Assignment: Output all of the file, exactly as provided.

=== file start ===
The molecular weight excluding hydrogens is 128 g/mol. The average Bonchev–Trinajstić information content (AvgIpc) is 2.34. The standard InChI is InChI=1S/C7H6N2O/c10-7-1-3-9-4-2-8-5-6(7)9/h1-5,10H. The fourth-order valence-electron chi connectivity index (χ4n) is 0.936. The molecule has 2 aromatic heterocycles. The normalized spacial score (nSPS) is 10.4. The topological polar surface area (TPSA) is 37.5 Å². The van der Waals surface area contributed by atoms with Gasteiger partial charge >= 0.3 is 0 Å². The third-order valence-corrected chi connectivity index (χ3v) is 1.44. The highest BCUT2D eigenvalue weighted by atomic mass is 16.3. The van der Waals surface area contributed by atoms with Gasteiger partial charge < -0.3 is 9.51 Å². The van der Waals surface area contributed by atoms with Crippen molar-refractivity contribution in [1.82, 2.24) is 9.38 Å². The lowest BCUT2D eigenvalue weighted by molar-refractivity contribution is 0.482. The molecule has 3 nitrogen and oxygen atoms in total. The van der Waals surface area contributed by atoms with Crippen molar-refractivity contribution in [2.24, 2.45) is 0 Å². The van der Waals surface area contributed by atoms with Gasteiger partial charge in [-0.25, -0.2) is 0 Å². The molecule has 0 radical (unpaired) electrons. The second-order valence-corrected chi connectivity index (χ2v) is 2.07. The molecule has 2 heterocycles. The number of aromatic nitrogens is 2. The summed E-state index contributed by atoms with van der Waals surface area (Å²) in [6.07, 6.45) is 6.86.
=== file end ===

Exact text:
The molecular weight excluding hydrogens is 128 g/mol. The average Bonchev–Trinajstić information content (AvgIpc) is 2.34. The standard InChI is InChI=1S/C7H6N2O/c10-7-1-3-9-4-2-8-5-6(7)9/h1-5,10H. The fourth-order valence-electron chi connectivity index (χ4n) is 0.936. The molecule has 2 aromatic heterocycles. The normalized spacial score (nSPS) is 10.4. The topological polar surface area (TPSA) is 37.5 Å². The van der Waals surface area contributed by atoms with Gasteiger partial charge >= 0.3 is 0 Å². The third-order valence-corrected chi connectivity index (χ3v) is 1.44. The highest BCUT2D eigenvalue weighted by atomic mass is 16.3. The van der Waals surface area contributed by atoms with Gasteiger partial charge < -0.3 is 9.51 Å². The van der Waals surface area contributed by atoms with Crippen molar-refractivity contribution in [1.82, 2.24) is 9.38 Å². The lowest BCUT2D eigenvalue weighted by molar-refractivity contribution is 0.482. The molecule has 3 nitrogen and oxygen atoms in total. The van der Waals surface area contributed by atoms with Crippen molar-refractivity contribution in [2.24, 2.45) is 0 Å². The van der Waals surface area contributed by atoms with Gasteiger partial charge in [-0.25, -0.2) is 0 Å². The molecule has 0 radical (unpaired) electrons. The second-order valence-corrected chi connectivity index (χ2v) is 2.07. The molecule has 2 heterocycles. The number of aromatic nitrogens is 2. The summed E-state index contributed by atoms with van der Waals surface area (Å²) in [6.07, 6.45) is 6.86.